A touch of retro is more than enough to spruce up a home. Gentle suggestions of burnt orange, moss greens, and other warm neutrals brighten up-and-coming interiors.
Many recent interior design trends are inspired by the 1970s. And the great 1970’s interior designer David Hicks once said, “The best rooms have something to say about the people who live in them.” While this is a wonderful sentiment, think back to grandma’s house with plastic-covered furniture, synthetic crushed velour, appalling shades of orange, and, save us all, shag carpet. Unfortunately for grandma, they were a product of their time when plastics were still new enough to be fashionable and shaggy carpet matched men’s flowing hair.
The ’70s were a time of excess, both in spirit and in the case of interior design, a muddy brown orange hue that will hopefully lay at rest with its own epoch. That said, the old adage that everything comes back around holds true. The 1970’s design trend isn’t overwhelming modern interiors just yet, but the new season is a harbinger, a sophisticated extraction of the era’s good moments. New trends are cherry picking elements such as low-slung seating, playful florals, and even wood paneling. These are all seeing a sophisticated resurgence, thanks to the help from brands such as Bode and Green River Project. The nostalgia for warm, earthy tones and materials like rattan feels comforting this time around, if even a little freeing from maximalist color.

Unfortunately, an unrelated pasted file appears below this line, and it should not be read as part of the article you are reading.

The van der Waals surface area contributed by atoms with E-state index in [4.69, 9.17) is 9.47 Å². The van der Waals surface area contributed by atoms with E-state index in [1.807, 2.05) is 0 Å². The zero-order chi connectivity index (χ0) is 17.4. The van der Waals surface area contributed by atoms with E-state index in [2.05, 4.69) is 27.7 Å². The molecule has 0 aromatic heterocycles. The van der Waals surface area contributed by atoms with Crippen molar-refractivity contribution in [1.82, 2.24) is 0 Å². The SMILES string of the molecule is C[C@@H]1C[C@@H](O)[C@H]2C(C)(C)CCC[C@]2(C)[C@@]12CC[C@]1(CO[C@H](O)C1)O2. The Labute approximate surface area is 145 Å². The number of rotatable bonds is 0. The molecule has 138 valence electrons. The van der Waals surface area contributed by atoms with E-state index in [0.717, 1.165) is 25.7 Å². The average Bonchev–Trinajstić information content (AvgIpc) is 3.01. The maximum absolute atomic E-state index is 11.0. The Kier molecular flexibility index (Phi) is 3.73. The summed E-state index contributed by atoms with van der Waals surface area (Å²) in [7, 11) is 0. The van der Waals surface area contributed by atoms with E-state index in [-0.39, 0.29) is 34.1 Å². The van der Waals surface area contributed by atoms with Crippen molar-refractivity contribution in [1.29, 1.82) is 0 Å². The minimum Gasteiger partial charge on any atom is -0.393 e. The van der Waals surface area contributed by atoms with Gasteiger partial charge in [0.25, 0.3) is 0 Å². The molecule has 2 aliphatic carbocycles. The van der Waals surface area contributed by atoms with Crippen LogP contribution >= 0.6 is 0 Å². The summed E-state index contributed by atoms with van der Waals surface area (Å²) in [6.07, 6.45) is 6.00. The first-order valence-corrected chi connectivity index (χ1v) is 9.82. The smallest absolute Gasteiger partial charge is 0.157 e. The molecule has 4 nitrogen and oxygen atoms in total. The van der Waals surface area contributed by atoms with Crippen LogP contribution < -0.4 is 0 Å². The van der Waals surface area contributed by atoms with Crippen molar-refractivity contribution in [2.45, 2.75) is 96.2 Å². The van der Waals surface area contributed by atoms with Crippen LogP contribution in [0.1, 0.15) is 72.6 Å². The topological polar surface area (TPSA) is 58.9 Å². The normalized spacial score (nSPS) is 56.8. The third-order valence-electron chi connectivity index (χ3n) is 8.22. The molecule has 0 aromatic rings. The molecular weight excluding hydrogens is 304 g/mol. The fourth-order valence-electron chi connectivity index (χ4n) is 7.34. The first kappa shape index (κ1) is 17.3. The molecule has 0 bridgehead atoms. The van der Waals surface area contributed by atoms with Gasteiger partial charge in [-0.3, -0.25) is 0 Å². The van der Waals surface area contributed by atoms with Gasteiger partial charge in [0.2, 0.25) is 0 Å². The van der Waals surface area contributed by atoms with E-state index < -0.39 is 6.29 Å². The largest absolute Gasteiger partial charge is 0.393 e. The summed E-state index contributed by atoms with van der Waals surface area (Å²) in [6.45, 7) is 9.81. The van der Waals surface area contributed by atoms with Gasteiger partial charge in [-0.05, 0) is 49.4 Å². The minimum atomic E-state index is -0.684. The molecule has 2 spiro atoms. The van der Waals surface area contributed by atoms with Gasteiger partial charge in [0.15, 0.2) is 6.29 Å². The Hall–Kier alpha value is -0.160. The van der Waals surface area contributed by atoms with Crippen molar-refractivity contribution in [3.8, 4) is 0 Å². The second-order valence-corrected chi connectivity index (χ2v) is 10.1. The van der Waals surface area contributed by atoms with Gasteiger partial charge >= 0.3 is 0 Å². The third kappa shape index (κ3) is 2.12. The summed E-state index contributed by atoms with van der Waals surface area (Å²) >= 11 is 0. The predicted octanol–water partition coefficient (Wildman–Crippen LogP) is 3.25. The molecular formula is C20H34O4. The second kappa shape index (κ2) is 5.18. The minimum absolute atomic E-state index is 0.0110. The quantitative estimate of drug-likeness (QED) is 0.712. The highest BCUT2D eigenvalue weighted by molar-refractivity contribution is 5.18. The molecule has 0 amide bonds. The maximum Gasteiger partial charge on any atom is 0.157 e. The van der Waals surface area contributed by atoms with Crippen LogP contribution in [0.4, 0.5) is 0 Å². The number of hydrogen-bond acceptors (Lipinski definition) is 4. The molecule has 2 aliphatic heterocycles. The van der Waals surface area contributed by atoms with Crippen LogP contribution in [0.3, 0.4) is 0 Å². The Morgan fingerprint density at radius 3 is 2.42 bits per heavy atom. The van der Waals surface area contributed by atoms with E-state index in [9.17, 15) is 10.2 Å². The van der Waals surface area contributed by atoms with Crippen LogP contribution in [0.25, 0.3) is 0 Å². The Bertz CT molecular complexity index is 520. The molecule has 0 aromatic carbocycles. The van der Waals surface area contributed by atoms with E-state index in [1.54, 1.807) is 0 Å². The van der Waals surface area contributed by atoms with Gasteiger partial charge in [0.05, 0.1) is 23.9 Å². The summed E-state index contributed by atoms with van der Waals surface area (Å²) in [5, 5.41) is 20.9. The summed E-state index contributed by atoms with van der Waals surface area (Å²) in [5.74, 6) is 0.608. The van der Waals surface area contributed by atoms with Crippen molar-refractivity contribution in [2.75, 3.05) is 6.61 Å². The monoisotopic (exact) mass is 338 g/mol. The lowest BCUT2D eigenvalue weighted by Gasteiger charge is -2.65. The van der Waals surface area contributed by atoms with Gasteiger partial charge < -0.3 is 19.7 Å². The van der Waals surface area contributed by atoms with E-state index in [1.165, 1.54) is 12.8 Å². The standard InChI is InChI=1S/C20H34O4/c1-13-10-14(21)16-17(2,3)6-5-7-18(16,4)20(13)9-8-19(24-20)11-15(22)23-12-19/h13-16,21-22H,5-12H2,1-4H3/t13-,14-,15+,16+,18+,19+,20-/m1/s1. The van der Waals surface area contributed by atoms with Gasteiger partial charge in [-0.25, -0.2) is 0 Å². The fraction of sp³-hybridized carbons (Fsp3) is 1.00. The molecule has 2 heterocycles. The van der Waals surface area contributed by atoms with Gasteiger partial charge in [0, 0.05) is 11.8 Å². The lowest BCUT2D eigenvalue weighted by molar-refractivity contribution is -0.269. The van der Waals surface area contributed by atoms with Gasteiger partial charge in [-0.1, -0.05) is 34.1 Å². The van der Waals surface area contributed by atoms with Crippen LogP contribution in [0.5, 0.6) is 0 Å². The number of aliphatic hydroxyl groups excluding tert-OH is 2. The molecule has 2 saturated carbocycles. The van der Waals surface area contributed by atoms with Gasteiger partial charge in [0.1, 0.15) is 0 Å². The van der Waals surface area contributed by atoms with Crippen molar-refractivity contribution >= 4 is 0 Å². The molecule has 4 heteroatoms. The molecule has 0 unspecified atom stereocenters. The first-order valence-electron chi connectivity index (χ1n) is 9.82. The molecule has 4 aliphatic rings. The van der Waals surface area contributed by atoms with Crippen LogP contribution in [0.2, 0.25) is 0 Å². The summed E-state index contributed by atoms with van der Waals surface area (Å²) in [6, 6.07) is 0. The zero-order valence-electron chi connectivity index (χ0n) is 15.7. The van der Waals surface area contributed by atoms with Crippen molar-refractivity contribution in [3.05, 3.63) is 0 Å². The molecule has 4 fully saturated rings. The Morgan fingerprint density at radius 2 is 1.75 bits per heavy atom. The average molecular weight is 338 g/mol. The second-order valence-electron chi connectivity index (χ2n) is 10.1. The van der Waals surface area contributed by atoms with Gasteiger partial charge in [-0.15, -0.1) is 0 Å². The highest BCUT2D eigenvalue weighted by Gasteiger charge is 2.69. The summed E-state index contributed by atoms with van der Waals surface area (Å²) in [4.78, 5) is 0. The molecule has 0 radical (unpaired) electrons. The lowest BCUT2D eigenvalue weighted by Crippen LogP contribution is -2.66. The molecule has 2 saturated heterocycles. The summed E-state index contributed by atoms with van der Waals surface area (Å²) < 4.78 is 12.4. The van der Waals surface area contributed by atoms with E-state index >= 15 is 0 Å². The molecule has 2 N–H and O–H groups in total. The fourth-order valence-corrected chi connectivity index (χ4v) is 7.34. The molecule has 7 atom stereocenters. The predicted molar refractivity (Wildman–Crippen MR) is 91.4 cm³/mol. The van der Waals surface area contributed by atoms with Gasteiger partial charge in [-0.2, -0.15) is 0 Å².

From faded chinoiserie to Palm Beach glam, this curated selection of product shows that the 1970s is a decade worth revisiting, just approached with a cleaner, more modern conviction in design.
Interior design in the ’70s certainly had its quirks. It was a decade defined by wall-to-wall shag carpeting, funky technicolour furniture, and knickknacks galore, but 1970s interior design also encompassed many timeless elements that are once again resurfacing in homes today. Current decor trends like rattan furniture and earthy colour schemes stem from the retro style and are now emerging from the past in modern ways.
Because of the popularity of wood in homes, dark colour palettes also became more widely used as the 1970’s progressed. In the mid-to-late 1970s, Pine wood replaced teak wood, and colour palettes became even darker. The shapes of 70’s furniture was very similar to the Nordic style. Furniture with high thin legs was particularly popular for sofas and tables, creating a very slim and elegant look. However, the 70’s style is playful and adaptive when it comes to combining both curved shapes and geometric lines together within a space. Doing this creates character within a space. The 70’s style focusses on bold and warm hues but using these colours sparingly against more neutral tones, to give a room a pop of colour without making the space feel overwhelming.
This flexible style gives loads of options colour wise, so allows you to use the colours that suit you. Orange hues work well against cream walls creating a subtle pop of colour. However, to create a bolder look using the Jewell colour pallet creates a statement space and clear contrast. These jewl colours are rich greens, Yellow and blues.